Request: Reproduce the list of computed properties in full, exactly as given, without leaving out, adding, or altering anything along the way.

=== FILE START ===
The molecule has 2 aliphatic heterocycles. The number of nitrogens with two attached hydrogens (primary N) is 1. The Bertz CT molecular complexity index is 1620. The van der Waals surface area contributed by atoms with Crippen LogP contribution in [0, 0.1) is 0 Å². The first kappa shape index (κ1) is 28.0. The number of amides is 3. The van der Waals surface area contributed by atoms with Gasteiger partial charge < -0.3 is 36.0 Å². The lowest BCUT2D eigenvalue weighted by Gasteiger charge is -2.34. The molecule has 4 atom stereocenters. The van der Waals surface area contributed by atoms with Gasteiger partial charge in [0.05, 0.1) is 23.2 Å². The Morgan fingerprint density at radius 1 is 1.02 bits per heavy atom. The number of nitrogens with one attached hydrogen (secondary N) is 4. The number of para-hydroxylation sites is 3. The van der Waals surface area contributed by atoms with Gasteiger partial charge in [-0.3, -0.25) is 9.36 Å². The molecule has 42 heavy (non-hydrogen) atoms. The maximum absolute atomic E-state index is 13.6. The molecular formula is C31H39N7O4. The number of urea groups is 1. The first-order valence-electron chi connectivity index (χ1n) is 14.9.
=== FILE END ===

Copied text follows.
The molecule has 2 aliphatic heterocycles. The number of nitrogens with two attached hydrogens (primary N) is 1. The Bertz CT molecular complexity index is 1620. The van der Waals surface area contributed by atoms with Crippen LogP contribution in [0, 0.1) is 0 Å². The first kappa shape index (κ1) is 28.0. The number of amides is 3. The van der Waals surface area contributed by atoms with Gasteiger partial charge < -0.3 is 36.0 Å². The lowest BCUT2D eigenvalue weighted by Gasteiger charge is -2.34. The molecule has 4 atom stereocenters. The van der Waals surface area contributed by atoms with Gasteiger partial charge in [0.05, 0.1) is 23.2 Å². The Morgan fingerprint density at radius 1 is 1.02 bits per heavy atom. The number of nitrogens with one attached hydrogen (secondary N) is 4. The number of para-hydroxylation sites is 3. The van der Waals surface area contributed by atoms with Gasteiger partial charge in [-0.3, -0.25) is 9.36 Å². The molecule has 42 heavy (non-hydrogen) atoms. The maximum absolute atomic E-state index is 13.6. The molecular formula is C31H39N7O4. The number of urea groups is 1. The first-order valence-electron chi connectivity index (χ1n) is 14.9.